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Home News Power Sector News Maharashtra - 40% electricity tariff hike plan sparks anger

Maharashtra - 40% electricity tariff hike plan sparks anger

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MERCConsumers voiced concern over a proposal to increase the power tariff at a public hearing by the Maharashtra Electricity Regulatory Commission recently. The tariff of more than 1.6 crore power consumers, including 25 lakh in Mulund, Bhandup, Kanjurmarg, Thane, Navi Mumbai, Kalyan and Dombivli, may increase by over 40% in the next financial year. "If there is a hike, then why should consumers buy that power from the state government as it could be even costlier than the electricity being generated by private power plants?" asked consumer representatives.

The hearing held by Maharashtra Electricity Regulatory Commission ( MERC) was held over a multi-year business plan submitted by the Maharashtra State Power Generation Company Ltd (MSPGCL), also known as Mahagenco. MSPGCL generates power and supplies it to state power distributor - the Maharashtra State Electricity Distribution Company Ltd (MSEDCL) - which then supplies it to consumers across the state, including a few central suburbs of Mumbai and distant townships beyond city limits.

Currently, the power company sells power at Rs 3.14 per unit but it could increase in the range between Rs 4.40 and Rs 5.52 per unit in 2013-2014. Few of its plants would be able to restrict the cost of supply between Rs 3.40 and Rs 4.18 per unit. Thus overall the power cost would range between Rs 4.50 to Rs 5 per unit.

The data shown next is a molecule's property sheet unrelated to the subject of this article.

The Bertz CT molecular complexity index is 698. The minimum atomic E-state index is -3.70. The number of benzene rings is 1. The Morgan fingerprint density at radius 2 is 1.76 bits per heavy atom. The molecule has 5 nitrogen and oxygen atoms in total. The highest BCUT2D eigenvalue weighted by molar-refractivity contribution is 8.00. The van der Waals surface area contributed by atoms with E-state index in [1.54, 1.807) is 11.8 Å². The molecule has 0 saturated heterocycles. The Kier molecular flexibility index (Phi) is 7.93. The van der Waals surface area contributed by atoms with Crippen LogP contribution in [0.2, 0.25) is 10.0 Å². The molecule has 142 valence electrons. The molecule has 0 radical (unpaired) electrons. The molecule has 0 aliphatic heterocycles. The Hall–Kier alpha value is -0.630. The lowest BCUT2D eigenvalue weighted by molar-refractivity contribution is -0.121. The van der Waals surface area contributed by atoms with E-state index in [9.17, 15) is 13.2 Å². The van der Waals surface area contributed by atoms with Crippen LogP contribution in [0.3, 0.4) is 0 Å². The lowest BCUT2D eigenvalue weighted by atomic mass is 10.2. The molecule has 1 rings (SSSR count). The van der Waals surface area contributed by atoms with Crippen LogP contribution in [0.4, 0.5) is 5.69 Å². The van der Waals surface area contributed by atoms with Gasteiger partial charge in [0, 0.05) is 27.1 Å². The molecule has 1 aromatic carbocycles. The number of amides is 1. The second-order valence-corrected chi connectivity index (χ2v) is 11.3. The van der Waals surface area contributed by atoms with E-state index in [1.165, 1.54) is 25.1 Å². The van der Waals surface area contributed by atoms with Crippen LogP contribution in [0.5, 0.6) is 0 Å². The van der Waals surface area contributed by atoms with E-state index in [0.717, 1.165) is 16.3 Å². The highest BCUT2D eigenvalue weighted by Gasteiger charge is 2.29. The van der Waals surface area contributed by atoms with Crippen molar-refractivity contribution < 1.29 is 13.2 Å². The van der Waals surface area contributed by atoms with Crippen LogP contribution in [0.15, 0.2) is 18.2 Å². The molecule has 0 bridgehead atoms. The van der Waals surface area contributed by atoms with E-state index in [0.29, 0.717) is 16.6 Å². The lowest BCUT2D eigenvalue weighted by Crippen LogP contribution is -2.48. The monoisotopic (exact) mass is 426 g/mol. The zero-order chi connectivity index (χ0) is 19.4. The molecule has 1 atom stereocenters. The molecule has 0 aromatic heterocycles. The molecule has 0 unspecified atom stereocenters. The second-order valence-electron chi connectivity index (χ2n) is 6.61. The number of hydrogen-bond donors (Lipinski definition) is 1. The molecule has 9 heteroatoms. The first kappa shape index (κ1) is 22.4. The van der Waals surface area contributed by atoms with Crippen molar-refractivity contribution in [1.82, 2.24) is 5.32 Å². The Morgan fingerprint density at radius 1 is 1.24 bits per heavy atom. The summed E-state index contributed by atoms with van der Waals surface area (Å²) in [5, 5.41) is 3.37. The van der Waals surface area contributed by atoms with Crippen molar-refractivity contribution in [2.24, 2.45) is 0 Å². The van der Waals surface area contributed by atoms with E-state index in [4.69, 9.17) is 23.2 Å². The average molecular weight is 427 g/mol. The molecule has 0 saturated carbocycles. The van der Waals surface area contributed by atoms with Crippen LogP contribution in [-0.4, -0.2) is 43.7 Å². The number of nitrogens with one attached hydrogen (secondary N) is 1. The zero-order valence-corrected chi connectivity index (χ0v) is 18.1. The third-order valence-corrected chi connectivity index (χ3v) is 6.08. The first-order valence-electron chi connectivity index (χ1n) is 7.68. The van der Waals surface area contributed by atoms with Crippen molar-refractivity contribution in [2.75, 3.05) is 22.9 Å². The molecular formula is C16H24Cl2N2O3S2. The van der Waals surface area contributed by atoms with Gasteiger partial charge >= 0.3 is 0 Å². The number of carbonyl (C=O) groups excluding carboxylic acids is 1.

Pratap Hogade of Maharashtra Veej Grahak Sanghatana ( MVGS) while objecting to this growing cost of supply for consumers projected in the business plan of Mahagenco said the generation units of state's power producer had been consistently generating power much less than their capacity.

According to Hogade thermal power plants of the MSPGCL were producing to 60-65 per cent of their generating capacity against the generation 105 cent registered by power units belonging to major private generators like Reliance, Tata and around 75 per cent by the National Thermal Power Corporation Ltd power plants. He pointed out that even the maintenance and capital costs on newer expansion plans suggested by MSPGCL were much more than the costs being incurred nationally by other government-owned generators.

However, the MSPGCL in its reply said that shortage of coal supply, larger quantum of raw and substandard coal were mainly responsible for the decline in actual generation by 25 per cent against the existing capacity. MSPGCL also pointed out the dues of about Rs 4500 crore pending with its distribution arm - the MSEDCL which recovers money from consumers besides the growing costs of coal, gas, oil and setting up of newer plants internationally.

Source- TOI


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